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EBBA 21366

Magdalene College - Pepys
Ballad XSLT Template
The True Lovers Cruel Tragedy;
Declaring the Misgortune of a Young Gentleman and his Lady that Kill'd themselves both for Love, under the
borrowed Names of Mirtillus and Lucretia.
It being a New Song Sung at the Kings Theatre.
To a Pleasant New Play House Tune.
OR, Methinks the Poor Town has been Troubled too Long.

LEt True Lovers all our Fortunes Rehearse,
And strow their kind wishes upon our sad Hearse,
The Lovely Mirtillus (alas) is no more,
And Fairest Lucretia went to heaven before:
The Nymph so Divine and the Shepherd so sweet,
Lye peaceably sleeping in Deaths winding-sheet.

Lucretia the Young, the Lovely, and Fair,
A Potion of Poyson does sadly prepare,
The Fatal sad Cup she takes in her hand,

And with a Pale look, said thus Fate I comand;
Upon the loud Name of Mirtillus she cry'd,
Then clos'd up her Beauteous eye-lids and dy'd.

But as Fair Lucretia lay on the ground,
A Lovely sweet Virgin in Deaths deepest sound,
To see his True Love Mirtillus then came,
With hopes that he might her dear promise then claim;
He prays his fair Love to arise, but in vain,
Not thinking the Lovely Lucretia was Slain.

Arise up Fair Nymph from off the dull Earth,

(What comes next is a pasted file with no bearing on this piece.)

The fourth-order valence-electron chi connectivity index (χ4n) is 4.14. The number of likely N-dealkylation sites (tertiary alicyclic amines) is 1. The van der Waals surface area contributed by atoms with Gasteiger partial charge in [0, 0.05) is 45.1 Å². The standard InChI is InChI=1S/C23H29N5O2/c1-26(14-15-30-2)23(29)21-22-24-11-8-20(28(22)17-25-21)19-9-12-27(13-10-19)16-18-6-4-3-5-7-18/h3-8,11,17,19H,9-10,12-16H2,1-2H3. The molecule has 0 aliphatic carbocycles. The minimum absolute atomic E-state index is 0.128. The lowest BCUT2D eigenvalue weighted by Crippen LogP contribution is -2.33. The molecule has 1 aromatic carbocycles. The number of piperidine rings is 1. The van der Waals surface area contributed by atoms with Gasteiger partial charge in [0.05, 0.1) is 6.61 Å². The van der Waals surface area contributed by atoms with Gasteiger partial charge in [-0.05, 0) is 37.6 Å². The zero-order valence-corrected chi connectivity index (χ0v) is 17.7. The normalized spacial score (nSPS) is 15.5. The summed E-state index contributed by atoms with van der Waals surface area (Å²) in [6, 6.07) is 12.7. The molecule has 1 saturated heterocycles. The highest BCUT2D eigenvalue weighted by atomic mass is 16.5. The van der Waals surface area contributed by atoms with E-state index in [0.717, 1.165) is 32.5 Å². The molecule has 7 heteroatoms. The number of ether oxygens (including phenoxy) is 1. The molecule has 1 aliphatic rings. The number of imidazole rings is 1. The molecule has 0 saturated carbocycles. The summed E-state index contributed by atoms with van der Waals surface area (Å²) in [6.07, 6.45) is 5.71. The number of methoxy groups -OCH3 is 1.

My Dearest Lucretia [?]
Thy True Love Mirtillus to thee often [b]o[w?]s.
In hopes to obtain the blest fruit of his vows.
But soon he cry'd out, what alas do I see,
Cold Death has destroy'd my kind Mistris and me.

Mirtillus then cry'd, in thy lovely arms,
I'le sleep and embrace thee although in deaths charms,
Those Cypress sad wreaths that adorn all the dead,
Shall Crown like a Garland thy true Lovers head,
E're Phebus this fatal sad evening shall see,
unto the blest shades I will hasten to thee.

In Loves sweet Elizium we'l rest void of care,
Where Lovers nor fate, nor ill fortune need fear,
And in those fair Fields and delightful sweet Grove,
We'l walk undisturbed, and enjoy what we Love;
No tempest of fortune can frown on our head,
Such ease in those shades are reserv'd for the Dead.

With that his Keen Sword he put to his breast,
And cry'd Fair Lucretia with thee now I'le rest,
The soul of Mirtillus a passage has found,
Unto the blest shades by a gentle sweet wound;
Though Lovers on earth are constrained to part,
To gentle Elizium they only depart.

There Lovers by our Example may see,
What Bliss is reserved for true Constancy;
Mirtillus for Fair Lucretia thus dy'd,
Whom he upon earth could not have for a Bride;
Such historys seldom on Records are found,
That youths & young maids for true love themselves wound.


This may be Printed, R. L. S.
Printed for Charles Denisson, at the Sign of the Stationers-
Armes within Aldgate.

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